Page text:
[Eeglablist] Is ITC biased by trial numbers?
Michiel.Spape at nottingham.ac.uk
Tue Nov 23 00:53:00 PST 2010
Having some experience with ITC, or at least cross-coherence, I would say yes - since the ITC of using only one trial is necessarily 1. I find that subtracting the baseline does help somewhat, but usually, one still find effects to be larger (and often more variable) if there are fewer trials. This, I guess, is more or less the same thing one would see in typical ERP type of studies - any component being larger depending on the number of trials one averages over. One idea I've heard before on this list is to correct for this is by using random subsets of the same number of trials as in the condition with fewest trials and average over these, so that they become comparable in magnitude. Does anyone else have suggested as to what might be possible pitfalls in this type of analysis? Any rules of thumb on the amount of subsets to use, for instance?
Perception & Action group
University of Nottingham
School of Psychology
From: eeglablist-bounces at sccn.ucsd.edu [mailto:eeglablist-bounces at sccn.ucsd.edu] On Behalf Of Zara Bergström
Sent: 19 November 2010 16:50
To: eeglablist at sccn.ucsd.edu
Subject: [Eeglablist] Is ITC biased by trial numbers?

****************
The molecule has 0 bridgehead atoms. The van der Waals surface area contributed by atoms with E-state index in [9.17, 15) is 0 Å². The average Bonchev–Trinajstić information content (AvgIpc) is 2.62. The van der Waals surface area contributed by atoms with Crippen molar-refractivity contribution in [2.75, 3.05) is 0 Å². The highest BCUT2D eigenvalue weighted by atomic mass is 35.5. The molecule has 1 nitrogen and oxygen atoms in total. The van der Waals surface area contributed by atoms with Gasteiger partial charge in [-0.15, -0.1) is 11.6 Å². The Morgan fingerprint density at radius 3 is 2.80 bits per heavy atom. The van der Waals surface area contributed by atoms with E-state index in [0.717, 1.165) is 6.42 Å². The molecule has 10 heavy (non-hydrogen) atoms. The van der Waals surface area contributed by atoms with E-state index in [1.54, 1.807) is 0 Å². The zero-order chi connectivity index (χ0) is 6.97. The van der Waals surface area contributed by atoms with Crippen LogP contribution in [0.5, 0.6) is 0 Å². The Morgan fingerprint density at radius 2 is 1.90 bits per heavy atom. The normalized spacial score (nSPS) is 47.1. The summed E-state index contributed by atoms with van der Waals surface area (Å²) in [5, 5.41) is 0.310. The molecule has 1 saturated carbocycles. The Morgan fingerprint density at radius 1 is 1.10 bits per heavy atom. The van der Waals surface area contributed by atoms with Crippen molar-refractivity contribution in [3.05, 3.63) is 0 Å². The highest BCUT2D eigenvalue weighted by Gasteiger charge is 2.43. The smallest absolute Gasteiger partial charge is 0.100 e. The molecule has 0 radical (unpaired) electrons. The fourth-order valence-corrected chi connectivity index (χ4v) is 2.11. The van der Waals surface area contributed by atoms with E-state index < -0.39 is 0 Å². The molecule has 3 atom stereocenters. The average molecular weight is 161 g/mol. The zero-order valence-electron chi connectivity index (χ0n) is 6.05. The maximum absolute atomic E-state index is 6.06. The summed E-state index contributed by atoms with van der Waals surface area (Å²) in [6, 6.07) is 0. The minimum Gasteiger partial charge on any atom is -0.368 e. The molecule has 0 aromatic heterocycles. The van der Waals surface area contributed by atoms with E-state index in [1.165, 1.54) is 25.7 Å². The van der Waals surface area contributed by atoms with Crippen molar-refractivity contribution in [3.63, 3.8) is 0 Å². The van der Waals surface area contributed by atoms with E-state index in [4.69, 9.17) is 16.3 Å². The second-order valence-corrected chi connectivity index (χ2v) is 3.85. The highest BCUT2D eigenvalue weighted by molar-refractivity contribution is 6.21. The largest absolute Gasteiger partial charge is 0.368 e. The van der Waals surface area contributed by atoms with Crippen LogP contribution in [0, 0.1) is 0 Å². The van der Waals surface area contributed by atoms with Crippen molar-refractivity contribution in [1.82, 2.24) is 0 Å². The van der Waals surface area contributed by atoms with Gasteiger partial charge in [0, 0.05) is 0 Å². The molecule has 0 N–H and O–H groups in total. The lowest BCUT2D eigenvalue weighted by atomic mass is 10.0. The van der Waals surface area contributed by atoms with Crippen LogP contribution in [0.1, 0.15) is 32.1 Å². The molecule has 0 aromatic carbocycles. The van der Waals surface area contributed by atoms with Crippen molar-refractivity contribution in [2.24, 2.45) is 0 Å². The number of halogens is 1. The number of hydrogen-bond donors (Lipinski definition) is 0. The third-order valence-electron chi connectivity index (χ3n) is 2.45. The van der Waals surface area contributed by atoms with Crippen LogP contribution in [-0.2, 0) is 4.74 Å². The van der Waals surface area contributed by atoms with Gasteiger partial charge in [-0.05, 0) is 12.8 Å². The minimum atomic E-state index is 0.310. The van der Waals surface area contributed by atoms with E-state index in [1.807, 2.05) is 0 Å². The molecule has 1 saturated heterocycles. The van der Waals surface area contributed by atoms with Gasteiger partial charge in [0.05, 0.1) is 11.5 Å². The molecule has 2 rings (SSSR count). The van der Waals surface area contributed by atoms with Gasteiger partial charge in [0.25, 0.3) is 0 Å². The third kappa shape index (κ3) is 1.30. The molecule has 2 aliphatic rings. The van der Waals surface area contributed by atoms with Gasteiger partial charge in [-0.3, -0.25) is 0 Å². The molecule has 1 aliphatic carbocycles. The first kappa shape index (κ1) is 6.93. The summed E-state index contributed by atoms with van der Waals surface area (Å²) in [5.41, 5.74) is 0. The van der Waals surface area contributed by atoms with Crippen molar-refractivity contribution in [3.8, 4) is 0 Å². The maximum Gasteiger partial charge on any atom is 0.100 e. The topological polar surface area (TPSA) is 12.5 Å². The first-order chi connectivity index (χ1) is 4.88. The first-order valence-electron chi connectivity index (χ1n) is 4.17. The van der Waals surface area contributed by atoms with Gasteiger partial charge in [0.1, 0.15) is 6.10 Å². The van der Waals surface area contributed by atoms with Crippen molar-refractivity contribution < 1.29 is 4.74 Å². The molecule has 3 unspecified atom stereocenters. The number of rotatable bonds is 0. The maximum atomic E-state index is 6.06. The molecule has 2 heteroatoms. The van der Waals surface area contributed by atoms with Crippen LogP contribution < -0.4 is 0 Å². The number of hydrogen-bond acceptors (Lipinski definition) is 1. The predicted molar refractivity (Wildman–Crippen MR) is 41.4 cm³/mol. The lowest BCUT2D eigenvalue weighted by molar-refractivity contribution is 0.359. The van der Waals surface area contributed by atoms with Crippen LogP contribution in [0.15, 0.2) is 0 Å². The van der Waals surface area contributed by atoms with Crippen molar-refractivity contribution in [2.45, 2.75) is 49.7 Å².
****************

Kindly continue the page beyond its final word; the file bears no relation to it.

Dear EEG experts,
is the ITC measure as implemented by EEGLAB biased towards lower trial numbers (i.e. higher itc when fewer trials are used in the computation, as some measures of phase coherence supposedly are), and if so, how do you deal with that issue when comparing conditions with different trial numbers? Do you think it is appropriate to compute baseline corrected ITC, which might help?
I analysed epoched datasets (-1-2s using default pre-stimulus baseline for
ERSP) with wavelets using newtimef to get complex ITC values (using the default 'phasecoher' option), converted the ITC to real numbers between 0-1 (absitc=sqrt(real(itc).^2+imag(itc).^2)), and averaged these into participant x condition x time x frequency ITC matrices for use in group level statistics.
The attached line plot shows grand average (24 subjects) ITC averaged across the alpha band (8-12 hz) for four conditions. The condition with the fewest average trial numbers (red line) has significantly higher ITC than the other conditions throughout the trial, even before stimulus onset, which cannot be explained by psychological factors since these conditions were presented randomly intermixed. If I however were to subtract the average baseline period ITC from the post-stimulus data, it seems that the difference would disappear. Would that be an appropriate step to take here?
Do you think this pattern is caused by a trial number bias, or have I done something wrong in the analysis pipeline?
Any thoughts would be very much appreciated.
Thanks very much for you time,
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